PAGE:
Before the internet, you had to go much greater lengths to hunt things down. Libraries were held in higher regard then. And specialist libraries were even more fervently revered. I remember when I arrived at university in the late 1990s and discovered they had a film library of over 3,000 VHS videos, for reference only, with copies of everything from The Cabinet of Dr. Caligari to Wim Wenders’ Paris, Texas – to name just two films I’d heard lots about but never actually seen. I grew very excited by this new repository opening up to me.

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A Weimar Woman: Lotte Laserstein

The recent acquisition of Lotte Laserstein’s Evening Over Potsdam (Abend über Potsdam, 1930) by the Berlin National Gallery offers the opportunity for the public to view a painting that is by any measure a masterful depiction of modernist discord and youthful ennui. As a work of art it is prescient and hugely evocative.

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A strange case of Durdle Dor

We spent the weekend in on the Isle of Purbeck in Dorset, there with some friends on what appears to be becoming an annual event, where we all travel to the same place and go on a walk together. The morning after the walk, after the goodbyes and the settling of the question of who would organise next year’s trip, we went to Lulworth Cove for a few hours. This is a perfect Dorset tourist honeypot – very adequate parking, several tearooms, a fish and chip takeaway, at least two fudge shops, a small museum, and a large partly-hewn rock, unveiled by Prince Charles in 2002, engraved with the declaration that the cove had achieved World Heritage status.
People were everywhere. Cars queued to come in and queued to leave. From Lulworth there is a well maintained path that curves over the back of a hill towards Durdle Dor. This path was also strewn with fairweather hikers (an accurate description of my presence too). On the other side of the hill the space opens up a little, the people a bit more scattered, the possibility of solitude a bit more viable.
My father maintains a straight forward theory: if you are willing to walk a little distance you can always escape the crowds. I have found this is invariably true. Of course, you have to be of the point of view that escaping the crowds is ultimately beneficial, otherwise why would you bother? The benefits amount to experiencing a place in silence, free of human chaos, as nature intended, you might say. It is strange that the purer experience is considered the one you have in solitude, and I have often wondered if there is an inherent truth to this, something like an original connection with landscape that is void if modern paraphernalia, or if it is purely conditioned by culture, perhaps born out of the nature lover’s predjudice against the aggressive footprint of mankind. Or does it have some deeper history, of men in biblical times going into the desert for an extended period of wandering?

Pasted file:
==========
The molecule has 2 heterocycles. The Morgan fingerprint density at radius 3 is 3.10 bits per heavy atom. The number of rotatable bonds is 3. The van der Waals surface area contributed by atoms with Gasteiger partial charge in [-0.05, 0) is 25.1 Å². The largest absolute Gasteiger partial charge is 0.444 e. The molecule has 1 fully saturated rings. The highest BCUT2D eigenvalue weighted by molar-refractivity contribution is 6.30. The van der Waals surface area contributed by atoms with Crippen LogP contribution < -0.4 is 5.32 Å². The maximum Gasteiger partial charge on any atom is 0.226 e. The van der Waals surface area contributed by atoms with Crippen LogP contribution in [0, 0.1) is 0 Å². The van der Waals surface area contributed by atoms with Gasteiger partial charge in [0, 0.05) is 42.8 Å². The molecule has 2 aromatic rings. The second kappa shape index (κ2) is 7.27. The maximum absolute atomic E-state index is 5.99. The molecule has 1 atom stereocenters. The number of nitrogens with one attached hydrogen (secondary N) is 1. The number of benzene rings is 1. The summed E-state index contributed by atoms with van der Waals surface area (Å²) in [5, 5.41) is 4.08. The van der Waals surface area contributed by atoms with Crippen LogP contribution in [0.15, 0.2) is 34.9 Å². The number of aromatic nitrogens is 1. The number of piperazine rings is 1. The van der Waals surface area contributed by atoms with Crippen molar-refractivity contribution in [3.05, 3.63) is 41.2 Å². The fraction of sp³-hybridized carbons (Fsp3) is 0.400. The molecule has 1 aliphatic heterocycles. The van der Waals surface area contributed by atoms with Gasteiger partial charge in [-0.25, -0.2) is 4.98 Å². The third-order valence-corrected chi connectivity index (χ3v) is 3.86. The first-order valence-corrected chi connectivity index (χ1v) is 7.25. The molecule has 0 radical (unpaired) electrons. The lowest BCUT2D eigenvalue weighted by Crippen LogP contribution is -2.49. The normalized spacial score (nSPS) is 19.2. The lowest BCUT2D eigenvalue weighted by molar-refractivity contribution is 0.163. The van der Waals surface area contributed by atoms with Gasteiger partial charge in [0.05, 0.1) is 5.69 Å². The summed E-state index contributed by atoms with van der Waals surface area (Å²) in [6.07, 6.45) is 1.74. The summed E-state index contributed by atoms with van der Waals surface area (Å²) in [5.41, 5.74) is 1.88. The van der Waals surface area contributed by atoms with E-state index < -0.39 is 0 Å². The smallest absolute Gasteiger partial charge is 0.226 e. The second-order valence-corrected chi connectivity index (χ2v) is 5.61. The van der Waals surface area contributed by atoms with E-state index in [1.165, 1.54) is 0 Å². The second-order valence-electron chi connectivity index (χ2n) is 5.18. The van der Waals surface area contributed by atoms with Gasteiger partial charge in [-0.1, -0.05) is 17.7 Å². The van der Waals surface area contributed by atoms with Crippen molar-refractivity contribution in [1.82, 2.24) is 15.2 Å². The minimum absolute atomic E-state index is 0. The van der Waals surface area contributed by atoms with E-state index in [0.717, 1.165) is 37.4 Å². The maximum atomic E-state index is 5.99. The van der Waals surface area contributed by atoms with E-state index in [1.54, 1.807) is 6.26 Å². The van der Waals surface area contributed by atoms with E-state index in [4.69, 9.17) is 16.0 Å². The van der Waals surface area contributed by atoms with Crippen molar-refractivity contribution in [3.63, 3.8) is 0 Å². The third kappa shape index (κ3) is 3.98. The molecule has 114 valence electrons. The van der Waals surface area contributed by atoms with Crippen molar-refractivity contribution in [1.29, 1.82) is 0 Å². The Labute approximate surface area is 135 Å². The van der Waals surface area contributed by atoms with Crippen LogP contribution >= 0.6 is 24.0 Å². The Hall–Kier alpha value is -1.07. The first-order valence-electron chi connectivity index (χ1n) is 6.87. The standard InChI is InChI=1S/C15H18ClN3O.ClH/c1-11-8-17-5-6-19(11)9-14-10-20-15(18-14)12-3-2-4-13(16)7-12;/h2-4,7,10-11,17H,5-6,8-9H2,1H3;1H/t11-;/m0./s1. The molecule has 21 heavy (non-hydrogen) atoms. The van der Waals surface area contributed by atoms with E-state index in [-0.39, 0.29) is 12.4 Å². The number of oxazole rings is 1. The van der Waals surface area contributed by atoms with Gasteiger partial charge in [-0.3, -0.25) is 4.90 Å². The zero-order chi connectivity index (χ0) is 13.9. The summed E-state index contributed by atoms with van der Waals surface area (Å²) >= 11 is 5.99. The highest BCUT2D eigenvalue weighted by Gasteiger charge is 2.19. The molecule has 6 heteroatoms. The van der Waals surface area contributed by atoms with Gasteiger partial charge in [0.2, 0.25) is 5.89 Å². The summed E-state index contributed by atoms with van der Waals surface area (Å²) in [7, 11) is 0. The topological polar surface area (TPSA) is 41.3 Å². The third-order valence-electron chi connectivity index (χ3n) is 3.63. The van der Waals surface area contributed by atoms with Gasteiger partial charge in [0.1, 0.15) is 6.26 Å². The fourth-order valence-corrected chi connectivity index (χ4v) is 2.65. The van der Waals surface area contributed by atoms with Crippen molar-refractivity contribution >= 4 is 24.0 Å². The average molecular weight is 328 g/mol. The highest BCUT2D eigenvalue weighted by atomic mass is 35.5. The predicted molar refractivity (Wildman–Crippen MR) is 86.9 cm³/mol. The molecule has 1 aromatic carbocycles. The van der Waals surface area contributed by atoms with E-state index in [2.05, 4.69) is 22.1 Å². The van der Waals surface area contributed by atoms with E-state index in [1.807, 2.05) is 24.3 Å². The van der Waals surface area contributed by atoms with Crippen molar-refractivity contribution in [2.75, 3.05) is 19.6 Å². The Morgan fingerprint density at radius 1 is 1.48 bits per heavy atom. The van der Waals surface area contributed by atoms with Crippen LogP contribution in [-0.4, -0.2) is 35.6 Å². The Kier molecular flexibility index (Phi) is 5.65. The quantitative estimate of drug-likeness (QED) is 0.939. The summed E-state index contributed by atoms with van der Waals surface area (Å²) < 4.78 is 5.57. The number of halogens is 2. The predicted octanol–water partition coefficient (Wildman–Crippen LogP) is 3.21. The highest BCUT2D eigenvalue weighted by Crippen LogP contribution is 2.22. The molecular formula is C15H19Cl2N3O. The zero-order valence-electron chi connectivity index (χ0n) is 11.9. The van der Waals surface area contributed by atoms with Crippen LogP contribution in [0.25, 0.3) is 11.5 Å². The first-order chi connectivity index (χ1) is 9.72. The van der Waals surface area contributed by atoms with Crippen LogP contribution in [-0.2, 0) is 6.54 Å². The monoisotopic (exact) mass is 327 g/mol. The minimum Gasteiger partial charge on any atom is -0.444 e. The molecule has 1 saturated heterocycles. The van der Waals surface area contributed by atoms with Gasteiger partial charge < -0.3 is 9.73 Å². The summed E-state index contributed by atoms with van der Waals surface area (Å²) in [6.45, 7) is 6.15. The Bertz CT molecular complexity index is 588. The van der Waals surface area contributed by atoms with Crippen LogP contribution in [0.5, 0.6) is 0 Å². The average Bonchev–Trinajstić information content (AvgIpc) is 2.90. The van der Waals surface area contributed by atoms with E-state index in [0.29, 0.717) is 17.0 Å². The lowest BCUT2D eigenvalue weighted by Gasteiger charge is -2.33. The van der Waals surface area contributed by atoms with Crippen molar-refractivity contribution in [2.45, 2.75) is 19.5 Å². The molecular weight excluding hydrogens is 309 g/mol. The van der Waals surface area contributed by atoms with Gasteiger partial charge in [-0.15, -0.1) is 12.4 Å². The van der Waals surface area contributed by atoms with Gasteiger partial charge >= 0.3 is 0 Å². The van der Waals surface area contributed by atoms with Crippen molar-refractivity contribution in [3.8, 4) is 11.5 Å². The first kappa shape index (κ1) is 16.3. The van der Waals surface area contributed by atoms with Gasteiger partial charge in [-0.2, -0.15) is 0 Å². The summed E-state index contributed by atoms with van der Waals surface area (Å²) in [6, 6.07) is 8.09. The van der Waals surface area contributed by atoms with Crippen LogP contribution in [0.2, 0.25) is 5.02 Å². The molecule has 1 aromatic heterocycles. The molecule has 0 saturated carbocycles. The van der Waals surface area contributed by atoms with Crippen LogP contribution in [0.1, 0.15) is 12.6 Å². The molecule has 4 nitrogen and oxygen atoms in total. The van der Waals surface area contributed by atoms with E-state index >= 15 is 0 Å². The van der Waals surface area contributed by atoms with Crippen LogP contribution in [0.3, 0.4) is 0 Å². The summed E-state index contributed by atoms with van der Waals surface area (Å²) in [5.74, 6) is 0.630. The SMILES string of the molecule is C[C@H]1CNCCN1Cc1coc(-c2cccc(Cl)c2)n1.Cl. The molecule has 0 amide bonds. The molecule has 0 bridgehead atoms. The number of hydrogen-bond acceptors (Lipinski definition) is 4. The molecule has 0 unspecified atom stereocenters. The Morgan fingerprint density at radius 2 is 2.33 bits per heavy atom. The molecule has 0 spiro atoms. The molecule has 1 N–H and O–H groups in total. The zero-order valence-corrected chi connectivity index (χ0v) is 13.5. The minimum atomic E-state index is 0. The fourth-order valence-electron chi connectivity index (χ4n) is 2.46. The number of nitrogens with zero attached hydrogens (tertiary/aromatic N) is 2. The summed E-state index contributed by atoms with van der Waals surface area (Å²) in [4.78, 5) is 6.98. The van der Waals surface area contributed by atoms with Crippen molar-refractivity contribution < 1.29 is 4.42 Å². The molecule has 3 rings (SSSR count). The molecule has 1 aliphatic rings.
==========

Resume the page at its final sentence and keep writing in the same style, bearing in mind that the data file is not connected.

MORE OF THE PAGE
Either way, we sought out the quietude of a long shale beach which as I remember is called St Oswalds Bay. Here the sea waters are shallow, and a natural barrier of rocks that sits about fifty metres from the shore makes the water tranquil. When the sun came out the colours of the water turned such a subtle range of cloudy pale blues and turquoises that I sat for quite some time on a rock and just gazed. I can hardly remember seeing anything quite so beautiful as those circulating blues.

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Review of public artwork: “Spring” by Oliver Barratt

Oliver Barratt’s sculpture, Spring, is a bright and fulsome tribute to the influence of water. Its signature is the uninterrupted line, which swirls and undulates in heavy blue ribbons. It attends to a period of history when the healing properties of Leamington’s spa waters were much sought after, and brought great wealth to those who exploited them.

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Two Paintings in the Leamington Spa Art Gallery

- A discussion of Summer by Winifred Nicholson and The Pulpit by Roger Fry.

The artist Winifred Nicholson once wrote of Piet Mondrian’s work that it offered ‘more of truth than nature could ever oblige one to follow.’ To her one-time husband Ben Nicholson she wrote (c.1953) ‘Yes, I’d like to get my work more abstract, but I seek the abstract of colour, which is to be found looking into the picture.’